And yes, as you mentioned in your own example, if I wanted to gift 1,000 total strangers $15,000 each in 2022, that would be completely legal, not taxable to the donee, and not reportable by me (the donor). 

Realistically, though, wealthy people do not want to give 1,000 gifts to total strangers. What they want to do (and what most of us want to do, too) is to gift as many assets as possible to our children, or other very close relatives, like our parents or siblings.

This can easily be done, if it is done yearly, carefully, and consistently, (as I mentioned in the example above, with my brother), then wealth transfers can be made, but it has to be done with care, and annually. Not all at once when you get some terrible diagnosis, which unfortunately is how we see so many people who are just upper middle class get hit with the estate tax. Maybe they own valuable farmland, or even something as innocuous as 2 houses in the Bay Area, or Silicon Valley! And now their estate is over the limit.

This type of tax planning is so important to do BEFORE it is too late. But I digress. I hope this helps your understanding of a very, very complicated topic. 

~Christy Pinheiro, EA ABA

You can learn more about the estate tax, gift tax, and income tax by joining PassKey Online, and participating in our forums!

Free CPE Webinar: July 19, 2022: Understanding the Identity Verification Process

posted Jul 18, 10:06 am (78 days ago), permalink

IRS Presenting, July 19, 2022

Accessing the IRS: Understanding the Identity Verification Process

This free 75-minute webinar will discuss:

  • Improved access to IRS online services
  • What this means for e-Services users
  • IRS’s new identity verification and authentication platform
  • Registration overview
  • Key takeaways
  • Plus, a live Q&A

Registration: To register for the event, visit: https://www.webcaster4.com/Webcast/Page/1148/45798

Sponsored By: IRS Stakeholder Liaison

All participants who qualify will receive a Certificate of Completion. Tax Professionals — Earn up to 1 CE Credit. Category: Federal Tax.

Closed captioning will be offered.

Date: July 19, 2022
Time: 2 p.m. (ET); 1 p.m. (CT); 12 p.m. (MT); 11 a.m.  (Arizona and Pacific); 8 a.m. (Hawaii)

The EA Exam used to be 4 Parts!

posted Jul 10, 8:19 am (86 days ago), 0 comments, permalink

This letter was shared by a user in a public study group, (I redacted the name and any private information). I thought it would be interesting for current candidates to see how the SEE exam was broken into 4 parts in the past. You can also see why Part 2 is now widely considered to be the hardest part, because Part 2 and 3 of the old SEE exam were combined into one section. 

EA Exam Day Test Tips!

posted Jun 27, 9:29 am (99 days ago), permalink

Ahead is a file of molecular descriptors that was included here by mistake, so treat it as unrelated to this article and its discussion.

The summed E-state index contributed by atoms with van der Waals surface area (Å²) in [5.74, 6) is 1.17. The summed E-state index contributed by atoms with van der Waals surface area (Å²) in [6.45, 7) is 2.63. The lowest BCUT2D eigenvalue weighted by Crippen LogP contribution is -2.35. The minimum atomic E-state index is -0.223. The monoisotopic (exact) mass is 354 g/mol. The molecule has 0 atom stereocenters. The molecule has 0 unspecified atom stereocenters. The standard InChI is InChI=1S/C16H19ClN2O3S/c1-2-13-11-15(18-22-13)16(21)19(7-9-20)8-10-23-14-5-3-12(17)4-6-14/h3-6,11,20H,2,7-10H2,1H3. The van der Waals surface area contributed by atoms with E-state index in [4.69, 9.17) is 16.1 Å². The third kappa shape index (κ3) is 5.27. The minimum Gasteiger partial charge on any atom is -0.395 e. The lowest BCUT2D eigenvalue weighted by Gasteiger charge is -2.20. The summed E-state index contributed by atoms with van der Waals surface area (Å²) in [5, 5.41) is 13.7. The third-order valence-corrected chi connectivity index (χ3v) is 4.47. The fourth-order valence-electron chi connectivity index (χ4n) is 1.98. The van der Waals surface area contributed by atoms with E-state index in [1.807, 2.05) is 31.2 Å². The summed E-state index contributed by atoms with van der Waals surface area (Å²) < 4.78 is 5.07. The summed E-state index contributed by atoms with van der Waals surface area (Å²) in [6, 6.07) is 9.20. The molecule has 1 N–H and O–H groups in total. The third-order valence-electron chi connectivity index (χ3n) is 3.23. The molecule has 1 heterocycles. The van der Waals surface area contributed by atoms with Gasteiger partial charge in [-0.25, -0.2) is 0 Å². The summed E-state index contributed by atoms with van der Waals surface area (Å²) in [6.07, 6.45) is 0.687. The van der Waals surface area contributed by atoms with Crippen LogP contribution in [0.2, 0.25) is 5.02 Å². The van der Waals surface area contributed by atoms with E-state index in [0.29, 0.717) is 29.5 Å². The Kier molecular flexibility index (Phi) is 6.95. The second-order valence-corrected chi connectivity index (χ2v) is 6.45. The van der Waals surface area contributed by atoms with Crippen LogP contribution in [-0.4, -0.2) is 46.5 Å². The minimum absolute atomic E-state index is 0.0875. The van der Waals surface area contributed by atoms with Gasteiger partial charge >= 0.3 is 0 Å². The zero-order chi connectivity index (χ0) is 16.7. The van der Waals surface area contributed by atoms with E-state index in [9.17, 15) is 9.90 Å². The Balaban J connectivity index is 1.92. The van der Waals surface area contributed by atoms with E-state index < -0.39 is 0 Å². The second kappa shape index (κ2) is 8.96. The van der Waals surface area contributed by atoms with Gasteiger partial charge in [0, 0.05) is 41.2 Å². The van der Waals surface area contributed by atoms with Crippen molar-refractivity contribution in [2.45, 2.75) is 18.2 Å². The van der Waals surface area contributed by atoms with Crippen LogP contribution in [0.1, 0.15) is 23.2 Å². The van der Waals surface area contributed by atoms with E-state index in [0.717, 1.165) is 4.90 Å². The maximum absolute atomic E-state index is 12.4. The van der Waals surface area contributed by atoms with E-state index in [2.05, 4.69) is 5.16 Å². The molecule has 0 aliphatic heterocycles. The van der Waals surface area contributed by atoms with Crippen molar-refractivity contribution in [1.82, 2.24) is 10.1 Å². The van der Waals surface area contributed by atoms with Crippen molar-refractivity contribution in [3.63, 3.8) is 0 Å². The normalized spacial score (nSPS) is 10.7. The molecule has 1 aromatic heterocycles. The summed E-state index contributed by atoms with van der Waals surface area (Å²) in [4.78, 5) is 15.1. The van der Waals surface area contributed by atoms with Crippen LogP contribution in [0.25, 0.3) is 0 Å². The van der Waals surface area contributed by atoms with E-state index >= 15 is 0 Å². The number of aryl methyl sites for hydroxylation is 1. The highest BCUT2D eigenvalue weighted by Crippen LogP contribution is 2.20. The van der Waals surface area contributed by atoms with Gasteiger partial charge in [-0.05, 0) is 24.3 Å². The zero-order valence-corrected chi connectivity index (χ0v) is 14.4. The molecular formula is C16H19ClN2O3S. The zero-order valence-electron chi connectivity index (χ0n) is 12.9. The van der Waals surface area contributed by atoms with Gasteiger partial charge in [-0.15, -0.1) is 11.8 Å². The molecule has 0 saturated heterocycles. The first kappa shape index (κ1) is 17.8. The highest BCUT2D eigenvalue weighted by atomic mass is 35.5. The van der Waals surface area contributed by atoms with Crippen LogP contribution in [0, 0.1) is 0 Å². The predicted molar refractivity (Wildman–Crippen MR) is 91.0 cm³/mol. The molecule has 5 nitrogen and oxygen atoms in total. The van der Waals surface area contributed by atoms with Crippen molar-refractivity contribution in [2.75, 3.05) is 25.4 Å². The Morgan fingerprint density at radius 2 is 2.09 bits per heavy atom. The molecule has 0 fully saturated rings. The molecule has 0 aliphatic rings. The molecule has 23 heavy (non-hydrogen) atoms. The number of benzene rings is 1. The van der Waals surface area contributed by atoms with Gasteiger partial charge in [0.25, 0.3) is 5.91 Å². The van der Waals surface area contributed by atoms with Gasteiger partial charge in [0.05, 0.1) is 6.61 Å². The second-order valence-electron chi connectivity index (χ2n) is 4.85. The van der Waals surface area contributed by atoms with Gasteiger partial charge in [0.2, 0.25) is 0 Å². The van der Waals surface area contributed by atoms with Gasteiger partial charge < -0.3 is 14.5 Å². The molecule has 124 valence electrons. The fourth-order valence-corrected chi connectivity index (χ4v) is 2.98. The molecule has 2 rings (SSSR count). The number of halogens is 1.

Check out these fantastic exam tips shared by Steven Mangiameli, EA. We are so lucky to have him as part of our forum admin team! Come join the conversation! https://www.passkeyonline.com/group/show/128717.

Steve's EA Exam Tips

 

 

PassKey EA Exam Tax Forums are now LIVE!

posted Jun 23, 1:37 pm (103 days ago), permalink

The PassKey Power Forums are now live! Existing subscribers can post questions, ask for EA exam tips and ask for tax advice! You can earn badges and rise up our leaderboards! Moderators include licensed tax professionals. Join the conversation today!

Passkey Power Forum Group Image

PassKey EA Review TEXTBOOK and WORKBOOK for Part 2, Businesses

posted Apr 2, 8:33 am (185 days ago), permalink

The digital editions of the PassKey EA Review TEXTBOOK and WORKBOOK for Part 2, Businesses , have been uploaded for the 2022-23 testing cycle and are now live for Premium Subscribers. We will keep posting updates as new content is uploaded and becomes available. Sign up for the PassKey EA Review here: https://www.passkeyonline.com.

PassKey Textbook and Workbook DIGITAL editions

New PassKey EA Review Textbook Editions Coming Soon for 2022-2023

posted Feb 18, 10:30 am (228 days ago), permalink

New PassKey EA Review textbook editions will be available the first week of March. The trade paperback editions will be available on Amazon and Barnes & Noble in mid-April, 2022.

PassKey EA Review Coming soon 2022-2023

Free Ethics Course from John Sheely, EA and Marc Dombrowski, EA Dec 13, 2021

posted Dec 1, 10:06 am (307 days ago), permalink

 

2 Free IRS Ethics CE for enrolled agents

WEBINAR DETAILS

When Mon, Dec 13, 2021 · 1:00 PM Central Time 

Join Marc Dombrowski, EA and John Sheeley, EA for Tax Practice Pro's annual "Giving Tuesday" (on Monday this year) Free ETHICS IRS CE event. This course offers 2 ethics CE to PTIN holders and enrolled agents. 

IRS Program number: TBA 

This course discusses the ethics of taxpayer representation when multiple parties are involved. Specifically, the course looks at conflicts of interest and the duty of the Circular 230 professional.

Register early as seats are limited! 

Webinar sign up link: https://www.bigmarker.com/tax-practice-pro-inc1/Giving-Tuesday-moves-to-Cyber-2021-2-Free-IRS-Ethics-CE

This course satisfies the annual 2 hour ethics requirement for enrolled agents. Feel free to share this post with any tax practitioners who may benefit from it.

NOTE: PassKey Online is not affiliated with Tax Practice Pro, we are just passing on this information as a courtesy.